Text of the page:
Within hours of Walker's death in Los Angeles, spammers looked to exploit huge online interest.
In what is now a very well worn action-reaction blueprint, cyber-criminals took just hours to try and capitalise on the tragic death of actor Paul Walker over the weekend.
On Saturday American actor Walker, 40, who starred in the Fast & Furious movie franchise, was killed in a car crash in Los Angeles.
Within hours of his death being reported on the internet, security company Symantec observed spam emails featuring the name of the actor as an attempt to capitalise on the highly searched topic of his death and those looking for details of his autopsy online.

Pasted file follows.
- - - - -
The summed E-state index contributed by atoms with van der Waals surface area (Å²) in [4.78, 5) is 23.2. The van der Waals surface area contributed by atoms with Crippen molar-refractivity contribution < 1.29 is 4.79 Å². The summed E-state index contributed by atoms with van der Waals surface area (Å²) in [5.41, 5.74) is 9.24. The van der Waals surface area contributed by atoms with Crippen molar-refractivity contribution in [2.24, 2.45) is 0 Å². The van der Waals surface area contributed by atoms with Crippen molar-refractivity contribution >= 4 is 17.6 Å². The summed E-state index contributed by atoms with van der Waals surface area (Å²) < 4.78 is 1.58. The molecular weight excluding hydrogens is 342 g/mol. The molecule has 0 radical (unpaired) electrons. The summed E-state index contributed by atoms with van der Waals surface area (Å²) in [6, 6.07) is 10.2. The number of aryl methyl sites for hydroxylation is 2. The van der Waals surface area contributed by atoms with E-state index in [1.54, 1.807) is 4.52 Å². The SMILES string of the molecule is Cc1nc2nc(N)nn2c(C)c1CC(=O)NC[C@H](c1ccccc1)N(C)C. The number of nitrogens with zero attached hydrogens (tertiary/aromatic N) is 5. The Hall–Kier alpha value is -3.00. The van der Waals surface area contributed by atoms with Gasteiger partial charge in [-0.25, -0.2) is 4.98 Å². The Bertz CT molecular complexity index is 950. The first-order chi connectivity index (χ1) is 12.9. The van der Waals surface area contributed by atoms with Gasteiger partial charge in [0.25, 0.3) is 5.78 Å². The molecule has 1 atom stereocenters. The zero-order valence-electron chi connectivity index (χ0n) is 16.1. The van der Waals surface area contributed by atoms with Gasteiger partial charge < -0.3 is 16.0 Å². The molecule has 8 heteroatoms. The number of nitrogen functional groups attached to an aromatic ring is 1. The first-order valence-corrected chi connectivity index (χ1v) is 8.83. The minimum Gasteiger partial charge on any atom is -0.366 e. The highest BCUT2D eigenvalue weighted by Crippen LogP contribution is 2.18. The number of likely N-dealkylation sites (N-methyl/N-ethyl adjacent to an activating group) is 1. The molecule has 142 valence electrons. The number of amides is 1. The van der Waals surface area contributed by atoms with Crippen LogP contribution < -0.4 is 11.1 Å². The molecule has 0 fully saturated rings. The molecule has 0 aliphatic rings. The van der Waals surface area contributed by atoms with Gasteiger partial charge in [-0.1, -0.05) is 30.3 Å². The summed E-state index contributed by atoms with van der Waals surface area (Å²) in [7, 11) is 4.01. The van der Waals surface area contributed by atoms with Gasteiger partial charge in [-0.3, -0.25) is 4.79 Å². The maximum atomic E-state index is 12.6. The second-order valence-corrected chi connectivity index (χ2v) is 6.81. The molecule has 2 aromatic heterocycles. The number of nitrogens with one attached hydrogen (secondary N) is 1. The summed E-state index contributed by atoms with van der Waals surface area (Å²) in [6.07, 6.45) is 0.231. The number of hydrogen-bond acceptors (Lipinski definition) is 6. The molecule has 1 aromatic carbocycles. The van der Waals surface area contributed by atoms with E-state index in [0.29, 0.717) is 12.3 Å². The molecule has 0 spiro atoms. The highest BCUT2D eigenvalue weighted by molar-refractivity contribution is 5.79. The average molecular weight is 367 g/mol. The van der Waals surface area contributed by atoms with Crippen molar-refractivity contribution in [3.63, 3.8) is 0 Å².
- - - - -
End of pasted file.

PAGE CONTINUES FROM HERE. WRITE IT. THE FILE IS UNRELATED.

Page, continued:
The spammers used a method known as Word Salad to avoid traditional spam email filtering systems which people have installed on their computers.
Word Salad is a method of generating words (either randomally or, as in this case, specifically selected words) and adding them to an email to fool the spam filters which rely on a method known as Bayesian spam filtering.
In this case, as you can see in the picture below from Symantec, the word "PAUL WALKER" was added to the body of the emails in order to trick the victims' spam filter.
The spam emails themselves have absolutely nothing to do with Walker or his death, and in the examples seen by Symantec the spam emails relate to cheap TV and internet deals.
"As we remember Paul Walker, we should also be reminded this is another example of how spammers don't hesitate to manipulate various incidents in their bid to promote spam," Symantec's Binny Kuriakose wrote.